Last night, before we stood to go up for prayer, a woman sitting next to me handed me four notecards with handwritten Bible verses on them. She told me that one of them was for me but she didn't know which one. I didn't look at them until we were walking out of the sanctuary. The one that (I knew when I read it) was for me was the last card, and the tears rolled down as I read His reminder to me:
But God's not finished. He's waiting around to be gracious to you. He's gathering strength to show mercy to you. God takes time to do everything right--everything. Those who wait around for Him are the lucky ones. Isaiah 30:18
The wait between here and our future seems long and heavy. But God was very purposeful last night to remind me that He's in that wait. That grace and mercy are in that wait. And my heart melted right there in those words because he didn't condemn me for needing to be reminded, he simply loved me in the reminding.
Will you stand with us in prayer for this miracle? Will you believe with us that God will provide in the gap? And that the enemy will be defeated by the blood of the Lamb and the word our future testimony (Rev 12:11)?
I don't know how God's going to do it. But today I'm standing firm, like I did when he spoke to me about our future, and I'm both asking for and trusting in a miracle.
Trust in the Lord will all your heart; lean not on your own understanding. (Prov 3:5)
Wednesday, February 13, 2013
The words shot out at the screen. BAM! BAM! BAM! They weren't focused on the quality of the script or the cinematography efforts of the film being watched, but instead aimed at one of the characters within the story. Like bullets being shot out of a gun pointed directly at the female lead, each sentence was pulling the trigger at her assumed affiliation with a world view that didn't match the gun holder's. And the gun holder was letting her (and us) know it.
I love a good story, whether I get the opportunity to read it in a book or see it on the big screen or rent it from Redbox ... I love a good story. I love well written characters and plot lines and intentional pacing. And I most love stories that make me think--that cause me to question where I currently stand on a life matter or even shake the foundation of the easy, American-styled life I live.
But that gun ... and those bullets? They were filled with a personal disgust for the fictional character's decisions, and they made me immediately question why?
What causes a soul to become so rankled by a fictional movie?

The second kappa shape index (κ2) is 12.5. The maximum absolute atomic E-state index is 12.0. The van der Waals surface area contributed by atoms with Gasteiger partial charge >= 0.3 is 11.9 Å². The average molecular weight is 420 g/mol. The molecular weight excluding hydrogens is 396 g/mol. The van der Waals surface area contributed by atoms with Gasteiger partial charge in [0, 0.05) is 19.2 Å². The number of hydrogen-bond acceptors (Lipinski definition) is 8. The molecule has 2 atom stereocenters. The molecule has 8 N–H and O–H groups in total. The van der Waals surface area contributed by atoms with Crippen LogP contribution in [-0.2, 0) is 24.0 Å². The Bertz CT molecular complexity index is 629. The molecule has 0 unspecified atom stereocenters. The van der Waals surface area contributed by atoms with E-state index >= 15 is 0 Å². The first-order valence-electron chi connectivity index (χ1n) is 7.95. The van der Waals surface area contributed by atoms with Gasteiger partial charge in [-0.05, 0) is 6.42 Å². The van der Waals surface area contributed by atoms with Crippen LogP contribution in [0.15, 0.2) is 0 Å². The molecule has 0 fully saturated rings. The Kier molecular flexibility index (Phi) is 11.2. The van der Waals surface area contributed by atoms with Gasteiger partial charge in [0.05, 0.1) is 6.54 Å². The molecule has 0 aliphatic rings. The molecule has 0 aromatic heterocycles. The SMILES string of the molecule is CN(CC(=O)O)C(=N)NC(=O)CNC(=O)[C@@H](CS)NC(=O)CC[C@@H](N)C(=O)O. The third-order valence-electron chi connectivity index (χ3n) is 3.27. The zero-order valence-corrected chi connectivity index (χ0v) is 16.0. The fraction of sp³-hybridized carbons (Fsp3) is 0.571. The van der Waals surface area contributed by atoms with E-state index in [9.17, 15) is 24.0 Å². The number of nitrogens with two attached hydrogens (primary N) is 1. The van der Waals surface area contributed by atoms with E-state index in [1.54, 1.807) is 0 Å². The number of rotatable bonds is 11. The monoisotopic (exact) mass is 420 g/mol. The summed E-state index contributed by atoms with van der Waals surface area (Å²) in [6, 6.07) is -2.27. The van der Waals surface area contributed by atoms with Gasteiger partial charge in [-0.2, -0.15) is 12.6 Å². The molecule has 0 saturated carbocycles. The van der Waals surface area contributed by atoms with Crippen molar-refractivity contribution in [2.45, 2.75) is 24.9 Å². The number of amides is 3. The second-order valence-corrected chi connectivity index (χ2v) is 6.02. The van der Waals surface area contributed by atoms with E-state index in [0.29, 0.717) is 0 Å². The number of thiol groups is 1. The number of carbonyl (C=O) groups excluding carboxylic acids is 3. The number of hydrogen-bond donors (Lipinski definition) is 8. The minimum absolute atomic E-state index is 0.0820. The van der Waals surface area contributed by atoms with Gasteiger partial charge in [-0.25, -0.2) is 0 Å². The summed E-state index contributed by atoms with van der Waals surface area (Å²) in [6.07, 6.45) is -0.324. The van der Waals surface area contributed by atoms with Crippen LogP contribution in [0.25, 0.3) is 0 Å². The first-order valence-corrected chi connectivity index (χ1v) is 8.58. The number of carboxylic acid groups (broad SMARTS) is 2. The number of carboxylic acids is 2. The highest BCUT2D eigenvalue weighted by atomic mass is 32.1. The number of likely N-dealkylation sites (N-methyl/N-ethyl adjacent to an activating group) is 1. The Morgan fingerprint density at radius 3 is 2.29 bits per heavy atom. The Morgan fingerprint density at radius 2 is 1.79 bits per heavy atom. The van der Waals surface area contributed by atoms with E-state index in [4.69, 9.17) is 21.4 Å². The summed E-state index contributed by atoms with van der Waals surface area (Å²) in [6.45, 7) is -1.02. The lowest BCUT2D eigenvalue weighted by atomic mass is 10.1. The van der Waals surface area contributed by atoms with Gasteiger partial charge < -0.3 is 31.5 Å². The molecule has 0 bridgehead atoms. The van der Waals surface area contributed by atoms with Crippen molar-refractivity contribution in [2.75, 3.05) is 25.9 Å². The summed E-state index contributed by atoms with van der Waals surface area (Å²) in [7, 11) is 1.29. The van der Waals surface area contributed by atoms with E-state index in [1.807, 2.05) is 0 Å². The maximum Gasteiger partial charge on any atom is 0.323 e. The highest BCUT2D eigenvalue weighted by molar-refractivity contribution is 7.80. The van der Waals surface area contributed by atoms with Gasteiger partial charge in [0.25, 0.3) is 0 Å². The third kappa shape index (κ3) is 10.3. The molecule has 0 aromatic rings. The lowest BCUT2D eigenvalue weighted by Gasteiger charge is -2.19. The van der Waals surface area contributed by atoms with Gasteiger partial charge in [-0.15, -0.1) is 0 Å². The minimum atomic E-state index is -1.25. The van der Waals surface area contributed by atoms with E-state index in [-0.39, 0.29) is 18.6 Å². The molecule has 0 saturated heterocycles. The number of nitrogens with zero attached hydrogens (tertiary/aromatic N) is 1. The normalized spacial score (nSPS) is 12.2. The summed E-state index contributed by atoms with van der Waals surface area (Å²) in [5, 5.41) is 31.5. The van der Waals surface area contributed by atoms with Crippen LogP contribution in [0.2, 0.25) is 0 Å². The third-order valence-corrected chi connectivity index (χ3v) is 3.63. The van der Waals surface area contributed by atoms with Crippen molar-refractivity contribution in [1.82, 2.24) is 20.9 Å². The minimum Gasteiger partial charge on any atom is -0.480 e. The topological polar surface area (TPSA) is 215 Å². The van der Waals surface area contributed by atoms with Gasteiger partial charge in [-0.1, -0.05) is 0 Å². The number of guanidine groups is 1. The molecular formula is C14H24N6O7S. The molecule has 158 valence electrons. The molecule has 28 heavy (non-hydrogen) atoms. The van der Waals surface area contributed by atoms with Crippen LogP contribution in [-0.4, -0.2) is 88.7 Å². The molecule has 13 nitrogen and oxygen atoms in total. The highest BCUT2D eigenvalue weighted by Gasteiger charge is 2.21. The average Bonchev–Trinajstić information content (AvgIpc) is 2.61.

How can a fabricated character crawl under skin so easily?
What does she represent that provokes judgment?
Why does there seem to be an air of satisfaction at her suffering?
The human character is complex. As I walk through this season of life, I am even more aware of that fact. And I believe we are so complex, in part, because glory highlights flaws. And one can't see truth without recognizing the lie. And words are always revealing.
This is not judgment, but perspective. Those words could have come from me. Those kinds of words have come from me.
I've heard it said that the way we judge others is really just a [re]presentation of the way we judge ourselves--the way not being the particulars, but the heart attitude. When judgment towards others is harsh, does that mean we are just as harsh with ourselves, or even more so?
As I journey deeper into my relationship with Jesus, my spirit is becoming more and more sensitive to words. I find myself listening not to just what's being said, but becoming actively attentive to hear what is being revealed by what's being said. Scripture states that anything that proceeds from the mouth proceeds from the heart (Matthew 15:18). Trust me when I declare that my words have betrayed my heart too many times in the past and still do to this day ... and the cleansing of the foul muck in my heart is a huge part of my Jesus journey here on earth. I am not innocent in this area and I do not take pride in it either; I'm just choosing not to hide from it.
I want to hear others with an openness to origination and revelation. I want to hear myself the way I want to hear others--to know my words' origins and to be changed at the core by their revelation. I want to hear, not so I can judge, but grow.